This could prevent Sender ID’s usage for anyone under the
General Public License (GPL), the most common open source license. A FAQ
sheet that accompanied the new license agreement addresses some of the open
source concerns, stating Microsoft officials “believe” there is nothing
preventing open source users from adopting Sender ID. The FAQ states there
is no “specific incompatibilities” in the licenses used by Sendmail, Postfix
or QMail. Not mentioned in the statement was Exim, which is licensed under
the GPL.

It’s important for MARID to get widespread adoption of the Sender ID
proposal, as the technology’s success will depend in large part on the
majority of e-mail servers running the technology. The more vocal members
of the discussion list said that as it stands, the license’s terms might
prevent them from adopting the technology and force them to follow a
different authentication specification.

Microsoft officials were not available for comment at press time about the new licensing terms. The company said it won’t publicly post the new agreement on its Web site until mid-September.

In addition, Microsoft is said to have patent claims on the Sender ID
technology. According to the IETF, the company has patents pending at the U.S. Patent & Trademark Office (USPTO). At this month’s Internet
Engineering Task Force (IETF) MARID meeting, the group set a deadline of Aug. 23rd for Microsoft to elaborate on its pending patent claims.

Katz has filed an updated Intellectual Property Rights (IPR) notice to the discussion list, stating it was filed earlier in the day. Microsoft said the Sender ID and Purported Responsible Address (PRA) in E-Mail Messages specifications used in combination were pending a patent.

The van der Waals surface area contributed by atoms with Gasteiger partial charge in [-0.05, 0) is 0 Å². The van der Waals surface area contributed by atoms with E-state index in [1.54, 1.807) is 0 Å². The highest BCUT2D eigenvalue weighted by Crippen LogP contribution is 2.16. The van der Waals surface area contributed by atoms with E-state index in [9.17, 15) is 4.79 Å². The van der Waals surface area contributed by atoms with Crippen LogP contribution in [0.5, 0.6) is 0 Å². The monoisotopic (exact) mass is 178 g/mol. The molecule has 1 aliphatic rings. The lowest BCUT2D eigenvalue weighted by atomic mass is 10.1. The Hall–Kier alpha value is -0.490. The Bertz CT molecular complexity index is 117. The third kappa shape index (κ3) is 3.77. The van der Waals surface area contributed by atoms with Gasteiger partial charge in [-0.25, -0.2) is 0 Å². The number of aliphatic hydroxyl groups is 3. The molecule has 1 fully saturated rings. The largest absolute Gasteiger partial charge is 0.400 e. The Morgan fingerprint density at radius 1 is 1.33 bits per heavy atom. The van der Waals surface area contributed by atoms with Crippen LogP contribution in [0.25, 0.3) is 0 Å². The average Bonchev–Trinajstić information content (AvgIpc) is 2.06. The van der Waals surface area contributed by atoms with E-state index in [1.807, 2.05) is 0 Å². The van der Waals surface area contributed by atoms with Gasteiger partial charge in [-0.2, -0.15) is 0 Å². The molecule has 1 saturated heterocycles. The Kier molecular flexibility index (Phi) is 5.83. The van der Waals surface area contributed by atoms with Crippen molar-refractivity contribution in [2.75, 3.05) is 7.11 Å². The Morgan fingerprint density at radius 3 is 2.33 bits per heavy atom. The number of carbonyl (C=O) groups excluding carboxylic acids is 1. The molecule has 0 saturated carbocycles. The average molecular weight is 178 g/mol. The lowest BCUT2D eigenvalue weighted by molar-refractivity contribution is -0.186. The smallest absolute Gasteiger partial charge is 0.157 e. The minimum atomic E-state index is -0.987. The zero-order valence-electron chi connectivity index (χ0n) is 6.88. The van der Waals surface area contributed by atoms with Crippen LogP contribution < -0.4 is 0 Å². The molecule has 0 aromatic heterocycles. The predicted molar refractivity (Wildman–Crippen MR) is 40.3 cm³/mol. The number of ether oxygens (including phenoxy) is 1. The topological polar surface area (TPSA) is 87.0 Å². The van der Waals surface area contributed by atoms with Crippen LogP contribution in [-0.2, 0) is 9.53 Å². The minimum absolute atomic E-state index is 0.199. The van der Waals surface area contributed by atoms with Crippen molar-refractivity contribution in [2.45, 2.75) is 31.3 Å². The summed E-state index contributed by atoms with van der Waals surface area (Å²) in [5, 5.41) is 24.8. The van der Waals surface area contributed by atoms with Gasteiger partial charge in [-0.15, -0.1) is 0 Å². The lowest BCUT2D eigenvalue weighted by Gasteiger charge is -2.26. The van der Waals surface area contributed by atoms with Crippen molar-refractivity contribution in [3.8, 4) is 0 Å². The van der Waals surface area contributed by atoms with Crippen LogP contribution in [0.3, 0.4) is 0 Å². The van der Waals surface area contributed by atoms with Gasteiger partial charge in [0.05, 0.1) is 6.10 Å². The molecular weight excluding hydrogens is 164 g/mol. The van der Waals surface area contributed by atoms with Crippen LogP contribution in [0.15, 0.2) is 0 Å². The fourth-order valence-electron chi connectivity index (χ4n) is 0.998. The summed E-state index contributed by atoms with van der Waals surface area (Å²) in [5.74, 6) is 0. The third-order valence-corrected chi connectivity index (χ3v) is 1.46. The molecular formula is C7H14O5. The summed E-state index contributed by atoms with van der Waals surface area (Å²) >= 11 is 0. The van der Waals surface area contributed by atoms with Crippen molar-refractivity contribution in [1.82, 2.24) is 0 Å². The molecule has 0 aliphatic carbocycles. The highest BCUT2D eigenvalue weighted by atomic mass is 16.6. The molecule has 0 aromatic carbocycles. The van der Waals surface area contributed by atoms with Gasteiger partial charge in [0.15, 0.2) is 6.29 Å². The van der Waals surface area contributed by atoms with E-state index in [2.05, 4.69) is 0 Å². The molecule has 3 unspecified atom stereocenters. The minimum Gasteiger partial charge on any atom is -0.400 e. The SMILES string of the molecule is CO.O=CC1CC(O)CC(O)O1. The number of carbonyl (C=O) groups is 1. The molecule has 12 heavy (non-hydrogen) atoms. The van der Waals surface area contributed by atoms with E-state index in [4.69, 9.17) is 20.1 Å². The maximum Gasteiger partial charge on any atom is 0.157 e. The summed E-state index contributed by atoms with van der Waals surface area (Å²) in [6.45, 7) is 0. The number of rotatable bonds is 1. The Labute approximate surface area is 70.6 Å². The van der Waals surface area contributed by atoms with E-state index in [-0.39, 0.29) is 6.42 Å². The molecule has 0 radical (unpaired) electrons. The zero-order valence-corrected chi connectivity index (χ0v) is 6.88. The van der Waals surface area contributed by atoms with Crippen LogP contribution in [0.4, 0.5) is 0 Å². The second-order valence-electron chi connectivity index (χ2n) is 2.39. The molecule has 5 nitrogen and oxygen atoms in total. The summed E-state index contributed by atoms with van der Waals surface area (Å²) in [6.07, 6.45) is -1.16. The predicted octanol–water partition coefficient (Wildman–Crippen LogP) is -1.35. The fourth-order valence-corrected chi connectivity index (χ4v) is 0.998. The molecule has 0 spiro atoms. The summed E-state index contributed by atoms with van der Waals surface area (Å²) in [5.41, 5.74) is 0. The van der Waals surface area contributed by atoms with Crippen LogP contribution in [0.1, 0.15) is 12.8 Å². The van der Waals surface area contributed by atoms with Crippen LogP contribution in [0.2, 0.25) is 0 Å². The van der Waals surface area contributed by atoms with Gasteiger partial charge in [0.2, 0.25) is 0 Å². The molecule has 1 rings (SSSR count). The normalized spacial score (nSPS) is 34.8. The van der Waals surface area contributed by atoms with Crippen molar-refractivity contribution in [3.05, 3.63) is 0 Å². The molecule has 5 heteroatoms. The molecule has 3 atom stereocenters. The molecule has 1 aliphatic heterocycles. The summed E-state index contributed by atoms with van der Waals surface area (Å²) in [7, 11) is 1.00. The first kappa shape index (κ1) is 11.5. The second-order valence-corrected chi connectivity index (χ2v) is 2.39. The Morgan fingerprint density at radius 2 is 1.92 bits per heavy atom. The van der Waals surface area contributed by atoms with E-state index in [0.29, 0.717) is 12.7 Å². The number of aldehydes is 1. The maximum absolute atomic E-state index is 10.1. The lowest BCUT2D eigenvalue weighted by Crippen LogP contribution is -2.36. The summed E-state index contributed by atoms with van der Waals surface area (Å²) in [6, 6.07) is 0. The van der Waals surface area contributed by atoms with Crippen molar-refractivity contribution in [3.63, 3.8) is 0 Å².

Many open source advocates wonder why Microsoft is being so reticent about
making its patent claims more clear, and why a patent is necessary for a
technology that’s tabbed to be a possible IETF RFC .

For now, Microsoft is referring to its FAQ sheet:

“Like most enterprises, small and large, who make significant investment
in research and development, Microsoft routinely patents inventions arising
from its R&D efforts. The original Caller ID for E-Mail patent applications
was filed long before Microsoft made a decision to contribute its Caller ID
specification to the IETF.” Patent applications have a very long processing
time and it still may be several years before we know whether any claims
will be granted or the coverage of any such claims.”

Katz, in his e-mail posts, asked that all queries be sent to the company’s
legal department.

Mark Langston, a senior Unix systems administrator for
the SETI Institute, said in a post to the ietf-mxcomp discussion list that the fundamental issue here is adoption.

[The] “people who are likely to adopt or dismiss this particular implementation are trying to say that they’re leaning towards dismissing it due to the IPR claims and licensing requirements,” he wrote.

“I write software. I’m sufficiently confused and concerned about the licensing terms and encumbrance of the Microsoft claims that I cannot be comfortable implementing Sender-ID. And I should not need to consult a lawyer just to understand my liabilities should I do so.”